Last Sunday, the Visitors’ Corner at the Fellowship Hall was set up. Some of you may have noticed it. A few of you came up to speak to the visitors who were seated there and others encouraged the team who were helping out. It was heartwarming.
Within the team, each member played his/her small part in going out of their way to get the various items for the corner like designing the poster, co-ordinating logistics, baking a cake (which was delicious, etc. I saw in each serving person, the desire to welcome visitors whom God may send our way.
In the midst of the preparations and observing what flowed from Sunday’s Visitors’ Corner, several thoughts struck me and I would like to take this opportunity to share two key thoughts.
1. Reaching out
Last Saturday, I casually mentioned to my nephew Matthew (who is 13 years old) that we will be starting a Visitors’ Corner in church and told him to come by and say “hi” to any visitor he sees there, especially if they are teenagers. He then told me he had invited two friends from school to church and one was coming on Sunday. On Sunday morning, I also learnt that Jeremy Tsang (same age as Matthew) also invited a friend from school to church. I must say I was thrilled to hear that. I kept an eye out for the boys and was really pleased to meet Matthew’s friend at the Fellowship Hall and I observed this group of boys from Lighthouse (Matthew, Jeremy and Neil) befriending and talking to the visitors. It was a delightful sight.
I thought to myself that this is how discipleship is and this is how church should be. This is how we are to share our lives and our faith in a simple and real way. I started to ask myself some difficult questions. These boys are reaching out to their friends in school. What are the rest of us doing? Do we notice the people around us? Do we even care if they know the Lord Jesus? Does it cross our minds to invite our friends, family, colleagues, neighbours to church, to Lighthouse, TCH, Seniors’ Fellowship, to Discovery Class or to Friendship Events? If not, we need to search deep within to ask ourselves: why not?
I was reminded of what Billy Graham did through what was coined “Operation Andrew”. It is a “bring a friend” to church approach and is based on John 1:40-45.
“40 Andrew, Simon Peter’s brother, was one of the two who heard what John had said and who had followed Jesus. 41 The first thing Andrew did was to find his brother Simon and tell him, “We have found the Messiah” (that is, the Christ). 42 And he brought him to Jesus.
43 The next day Jesus decided to leave for Galilee. Finding Philip, he said to him, “Follow me.” 44 Philip, like Andrew and Peter, was from the town of Bethsaida. 45 Philip found Nathanael and told him, “We have found the one Moses wrote about in the Law, and about whom the prophets also wrote—Jesus of Nazareth, the son of Joseph.”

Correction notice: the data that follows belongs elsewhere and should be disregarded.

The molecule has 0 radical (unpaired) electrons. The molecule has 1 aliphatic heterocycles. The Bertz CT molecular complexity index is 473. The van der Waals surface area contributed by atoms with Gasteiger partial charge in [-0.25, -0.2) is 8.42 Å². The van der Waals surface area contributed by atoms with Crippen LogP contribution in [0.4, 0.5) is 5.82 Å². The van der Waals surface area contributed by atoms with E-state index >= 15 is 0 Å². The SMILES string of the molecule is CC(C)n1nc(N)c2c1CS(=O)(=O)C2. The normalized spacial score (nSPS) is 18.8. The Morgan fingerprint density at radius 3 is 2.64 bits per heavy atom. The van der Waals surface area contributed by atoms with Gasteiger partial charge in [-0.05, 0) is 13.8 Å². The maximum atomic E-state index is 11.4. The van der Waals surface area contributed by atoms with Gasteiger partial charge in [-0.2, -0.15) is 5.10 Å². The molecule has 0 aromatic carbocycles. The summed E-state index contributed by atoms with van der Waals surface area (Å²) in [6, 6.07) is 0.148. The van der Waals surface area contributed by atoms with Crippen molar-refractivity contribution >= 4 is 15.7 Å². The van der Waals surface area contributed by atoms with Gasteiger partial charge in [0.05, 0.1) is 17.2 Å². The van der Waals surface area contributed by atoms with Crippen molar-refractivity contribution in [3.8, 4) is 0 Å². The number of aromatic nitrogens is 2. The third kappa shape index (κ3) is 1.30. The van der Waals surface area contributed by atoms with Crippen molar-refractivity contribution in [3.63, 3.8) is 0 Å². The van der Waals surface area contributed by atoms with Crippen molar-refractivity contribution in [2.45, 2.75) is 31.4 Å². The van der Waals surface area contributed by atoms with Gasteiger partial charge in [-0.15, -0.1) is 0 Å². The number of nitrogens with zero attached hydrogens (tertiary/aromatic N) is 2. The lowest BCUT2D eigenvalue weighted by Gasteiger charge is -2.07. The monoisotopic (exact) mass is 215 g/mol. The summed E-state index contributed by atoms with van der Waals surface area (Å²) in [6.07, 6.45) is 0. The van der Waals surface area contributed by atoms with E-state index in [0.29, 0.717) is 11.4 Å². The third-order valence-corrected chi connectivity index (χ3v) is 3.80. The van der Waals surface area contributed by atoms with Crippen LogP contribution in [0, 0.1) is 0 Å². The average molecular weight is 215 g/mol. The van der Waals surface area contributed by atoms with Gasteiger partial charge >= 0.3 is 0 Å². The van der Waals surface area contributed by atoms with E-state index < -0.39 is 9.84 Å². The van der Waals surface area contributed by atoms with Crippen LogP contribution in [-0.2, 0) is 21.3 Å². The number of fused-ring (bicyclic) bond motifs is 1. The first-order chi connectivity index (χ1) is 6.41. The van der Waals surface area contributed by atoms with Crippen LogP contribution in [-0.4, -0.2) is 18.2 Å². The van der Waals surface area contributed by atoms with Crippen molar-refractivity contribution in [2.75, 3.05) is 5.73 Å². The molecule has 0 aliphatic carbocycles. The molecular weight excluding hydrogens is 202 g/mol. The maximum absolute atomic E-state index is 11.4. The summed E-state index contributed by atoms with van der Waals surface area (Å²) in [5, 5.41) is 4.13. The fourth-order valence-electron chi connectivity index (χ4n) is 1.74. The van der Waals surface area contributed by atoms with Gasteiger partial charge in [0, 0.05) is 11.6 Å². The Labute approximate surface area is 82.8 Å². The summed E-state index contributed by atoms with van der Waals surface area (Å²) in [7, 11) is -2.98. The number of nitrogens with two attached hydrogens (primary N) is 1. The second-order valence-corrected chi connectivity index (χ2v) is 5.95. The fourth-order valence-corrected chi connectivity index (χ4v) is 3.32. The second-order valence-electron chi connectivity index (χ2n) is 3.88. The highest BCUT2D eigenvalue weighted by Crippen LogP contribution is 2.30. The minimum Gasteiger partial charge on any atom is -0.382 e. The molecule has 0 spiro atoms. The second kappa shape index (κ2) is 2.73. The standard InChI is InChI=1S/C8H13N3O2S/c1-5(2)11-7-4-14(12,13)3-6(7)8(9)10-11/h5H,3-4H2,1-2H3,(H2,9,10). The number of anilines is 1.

Let us be like Andrew and Philip to reach out to our family and friends and introduce them to Jesus, the King of kings and Lord of lords. Someone once said that the one main reason why so many people don’t go to church is because they were not invited. Let’s prayerfully take that step of inviting.
In reflecting on the above, some thoughts crossed my mind. If we do bring friends and family to PSPC, will they find us to be a warm and welcoming church? Would they see Jesus in us in the way we relate to strangers, in the way we relate to one another?
Many of us know the Biblical teaching on hospitality. We are reminded not to “neglect to show hospitality to strangers, for by this some have entertained angels without knowing it” (Hebrews 13:2). We are to practice hospitality (Romans 12:13b) and to offer hospitality to one another without grumbling (1 Peter 4:9). It is also clearly taught that one of the marks of a leader is one who is hospitable (Titus 1:8).
There are numerous Old Testament passages and examples of how important it was for the people of Israel to show hospitality to strangers and aliens, to share bread with the hungry and even bring the homeless into the house (Isaiah 58:6-7). Our God is a God of love, mercy and grace.
My personal assessment of myself and many in our church (I apologise if I offend anyone here) is that most of us are not hospitable people. We tend to protect our time, territory, cliques, comfort, personal space and our homes more than caring for strangers, outsiders and people on the fringe. Hospitality goes beyond the Visitors’ Corner and right into our lives and homes. Are we prepared to open doors and be inconvenienced? Can others see the love of Jesus in our lives, homes and our actions?
My hope and prayer is that we will allow the Lord to show us and teach us in this area and may we become a more warm, loving and caring congregation. Hope to see you and your friends at the Visitors’ Corner soon.